Monday, November 19, 2012

In review--Mozart's Starling


Kristian Bezuidenhout
Freiburger Barockorchester
Mozart Piano Concertos, K. 453 & 482
Harmonia Mundi

Within the past 48 hours, I learned that Mozart had a pet starling who he taught to sing and that the music he taught the bird to sing was Mozart’s Piano concerto K. 253.  The bird, like most of us humans could not grasp the complexities of Mozart’s compositions, much less sing it perfectly.  However, the famous Austrian composer’s student Fräulein Babette had no trouble learning the delightful concerto and performed it at a private concert in Vienna.  According to the liner notes, Mozart decided to forge a career as a freelance musician, composing for aristocratic families, performing in private homes, and teaching piano.  While this might sound arduous to a modern pianist/composer, this allowed Mozart freedom to explore his virtuosity and innovative ideas without an archbishop or emperor breathing over his shoulder.

We learn some wonderful tidbits on Mozart Piano Concertos, K. 253 and 482 with Kristian Bezuidenhout on keyboards and Freiburger Barockorchester with Petra Müllejans on first violin.  First, we learn that classical musicians do improvise or at least Mozart did.  We learn that Mozart loved birds, not only is pet starling, but also later his Papageno character in Magic Flute.  And oddly, an interlude that’s three-quarters of the way on Piano Concerto, No. 22, final movement, sounds like something John Coltrane cooked up, not that jazz existed in the 18th century when Mozart improvised and innovated.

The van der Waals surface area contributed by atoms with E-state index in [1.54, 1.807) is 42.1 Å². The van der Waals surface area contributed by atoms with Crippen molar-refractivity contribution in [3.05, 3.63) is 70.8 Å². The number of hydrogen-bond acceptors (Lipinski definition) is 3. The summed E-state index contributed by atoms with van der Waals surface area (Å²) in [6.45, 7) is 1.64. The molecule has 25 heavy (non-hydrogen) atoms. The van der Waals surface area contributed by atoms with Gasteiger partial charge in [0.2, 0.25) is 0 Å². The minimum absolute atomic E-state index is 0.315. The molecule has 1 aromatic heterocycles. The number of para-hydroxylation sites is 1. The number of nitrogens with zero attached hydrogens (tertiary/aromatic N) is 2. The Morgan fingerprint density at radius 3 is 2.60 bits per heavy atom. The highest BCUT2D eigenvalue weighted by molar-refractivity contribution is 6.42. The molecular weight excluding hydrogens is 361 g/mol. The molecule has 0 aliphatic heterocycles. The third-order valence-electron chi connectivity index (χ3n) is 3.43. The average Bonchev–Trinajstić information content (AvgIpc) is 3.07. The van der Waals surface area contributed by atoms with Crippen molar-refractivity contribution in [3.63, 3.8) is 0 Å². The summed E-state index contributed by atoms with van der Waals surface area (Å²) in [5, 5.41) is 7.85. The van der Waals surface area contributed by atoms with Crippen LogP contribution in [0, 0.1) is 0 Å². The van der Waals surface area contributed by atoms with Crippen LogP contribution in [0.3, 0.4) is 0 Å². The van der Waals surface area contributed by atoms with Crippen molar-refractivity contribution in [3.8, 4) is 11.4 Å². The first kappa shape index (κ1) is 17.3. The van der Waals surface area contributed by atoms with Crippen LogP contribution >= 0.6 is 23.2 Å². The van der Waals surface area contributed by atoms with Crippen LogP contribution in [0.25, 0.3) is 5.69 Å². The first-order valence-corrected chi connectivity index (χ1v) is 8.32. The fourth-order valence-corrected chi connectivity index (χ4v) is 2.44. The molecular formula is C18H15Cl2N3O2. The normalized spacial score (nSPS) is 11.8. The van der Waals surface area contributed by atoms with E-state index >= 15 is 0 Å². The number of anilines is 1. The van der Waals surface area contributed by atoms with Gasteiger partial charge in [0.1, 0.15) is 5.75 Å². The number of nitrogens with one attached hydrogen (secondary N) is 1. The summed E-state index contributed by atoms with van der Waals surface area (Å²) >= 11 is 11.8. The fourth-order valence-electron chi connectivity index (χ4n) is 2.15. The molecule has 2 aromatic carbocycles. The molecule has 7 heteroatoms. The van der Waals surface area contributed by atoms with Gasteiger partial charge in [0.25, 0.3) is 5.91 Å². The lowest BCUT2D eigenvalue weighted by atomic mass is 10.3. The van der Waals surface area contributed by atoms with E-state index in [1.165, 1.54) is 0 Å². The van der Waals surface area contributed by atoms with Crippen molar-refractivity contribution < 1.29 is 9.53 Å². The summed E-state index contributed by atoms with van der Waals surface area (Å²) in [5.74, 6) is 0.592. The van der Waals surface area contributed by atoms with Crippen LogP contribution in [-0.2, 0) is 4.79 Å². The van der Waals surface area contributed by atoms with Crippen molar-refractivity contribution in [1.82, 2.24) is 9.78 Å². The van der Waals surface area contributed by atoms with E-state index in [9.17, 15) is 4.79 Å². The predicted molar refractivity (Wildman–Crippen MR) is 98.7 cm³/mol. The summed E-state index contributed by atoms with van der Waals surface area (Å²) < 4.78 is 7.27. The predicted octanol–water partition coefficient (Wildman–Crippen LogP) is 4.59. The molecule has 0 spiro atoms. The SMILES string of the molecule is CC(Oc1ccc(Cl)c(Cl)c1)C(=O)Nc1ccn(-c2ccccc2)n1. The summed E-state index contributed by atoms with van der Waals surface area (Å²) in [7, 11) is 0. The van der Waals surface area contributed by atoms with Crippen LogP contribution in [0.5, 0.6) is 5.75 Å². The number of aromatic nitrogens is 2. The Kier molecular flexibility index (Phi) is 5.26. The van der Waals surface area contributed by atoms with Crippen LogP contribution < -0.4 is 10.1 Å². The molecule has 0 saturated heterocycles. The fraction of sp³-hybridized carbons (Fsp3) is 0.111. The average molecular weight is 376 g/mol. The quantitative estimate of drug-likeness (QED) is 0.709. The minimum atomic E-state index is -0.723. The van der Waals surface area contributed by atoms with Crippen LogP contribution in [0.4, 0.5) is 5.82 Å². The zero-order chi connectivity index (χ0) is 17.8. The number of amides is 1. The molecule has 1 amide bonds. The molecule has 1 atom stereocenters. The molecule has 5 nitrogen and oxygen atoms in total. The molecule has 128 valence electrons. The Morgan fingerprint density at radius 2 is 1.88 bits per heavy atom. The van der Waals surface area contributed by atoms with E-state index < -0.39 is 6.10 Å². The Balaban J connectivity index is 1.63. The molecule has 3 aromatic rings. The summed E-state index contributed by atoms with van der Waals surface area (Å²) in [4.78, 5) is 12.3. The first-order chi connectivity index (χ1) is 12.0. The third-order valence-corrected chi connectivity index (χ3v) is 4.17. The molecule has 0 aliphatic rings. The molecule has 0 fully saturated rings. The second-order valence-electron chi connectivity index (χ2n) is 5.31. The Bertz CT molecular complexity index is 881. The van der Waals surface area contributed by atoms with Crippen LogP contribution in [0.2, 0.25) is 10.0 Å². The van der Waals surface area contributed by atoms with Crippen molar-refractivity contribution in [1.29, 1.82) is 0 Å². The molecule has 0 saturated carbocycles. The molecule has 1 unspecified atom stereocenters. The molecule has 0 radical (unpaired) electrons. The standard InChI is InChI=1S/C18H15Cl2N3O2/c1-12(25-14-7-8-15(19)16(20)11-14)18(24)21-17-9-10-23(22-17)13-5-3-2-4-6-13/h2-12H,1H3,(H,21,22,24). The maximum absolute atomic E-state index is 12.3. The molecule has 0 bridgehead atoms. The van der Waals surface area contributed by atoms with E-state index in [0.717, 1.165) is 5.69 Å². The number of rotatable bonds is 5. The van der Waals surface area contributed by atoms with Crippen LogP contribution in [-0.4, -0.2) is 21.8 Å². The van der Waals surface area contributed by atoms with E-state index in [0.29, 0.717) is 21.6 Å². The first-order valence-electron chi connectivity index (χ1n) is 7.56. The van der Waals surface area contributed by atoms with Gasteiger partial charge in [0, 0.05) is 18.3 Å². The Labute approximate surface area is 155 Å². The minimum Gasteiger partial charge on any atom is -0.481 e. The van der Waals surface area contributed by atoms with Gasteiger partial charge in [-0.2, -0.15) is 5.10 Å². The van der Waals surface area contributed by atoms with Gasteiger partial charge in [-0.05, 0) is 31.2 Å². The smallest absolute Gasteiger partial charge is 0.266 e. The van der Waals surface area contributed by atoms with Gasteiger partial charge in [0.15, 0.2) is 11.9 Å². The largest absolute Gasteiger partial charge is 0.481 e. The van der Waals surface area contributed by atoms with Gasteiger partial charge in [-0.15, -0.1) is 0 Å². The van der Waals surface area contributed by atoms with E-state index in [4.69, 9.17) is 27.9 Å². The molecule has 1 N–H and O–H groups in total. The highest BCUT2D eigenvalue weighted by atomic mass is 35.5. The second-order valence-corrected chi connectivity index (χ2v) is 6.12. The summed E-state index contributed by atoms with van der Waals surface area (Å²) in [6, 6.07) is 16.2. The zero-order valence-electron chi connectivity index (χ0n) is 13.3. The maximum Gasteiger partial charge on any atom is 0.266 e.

With these enchanting piano concertos, Mozart explored sonorities, timbre, and mood swings.  It’s not uncommon for the first movement of a concerto to dance, sing, and lift up its giddy feet (and with Mozart this is often the case), then to follow that delight with the solemn second movement.  However, the second movements on both concertos border on grief and radiate a melancholic beauty.  The second movement of K. 482 features ethereal woodwinds over lamenting strings.  This movement stands alone as relaxation music and would feel at home in a massage practice.  However, do not play the final movement for massage patients unless you want them to leap of the table and start dancing.  This is what I mean by mood swings.

The recording itself sounds crystal clear over headphones. The instruments immerse every bodily cell in sheer delight.  I’m not familiar with these concertos so I can’t give details about liberties the musicians took with their interpretation. But, I enjoy this interpretation and all the heart and soul the musicians put into this performance.  Perhaps, if Mozart’s starling existed today, it would learn to sing the piano concerto from this marvelous recording.  And if Mozart existed in our time, I imagine he would hang out in the jazz clubs where musicians enjoy liberties and don’t worry about archbishops and emperors’ taste in music.



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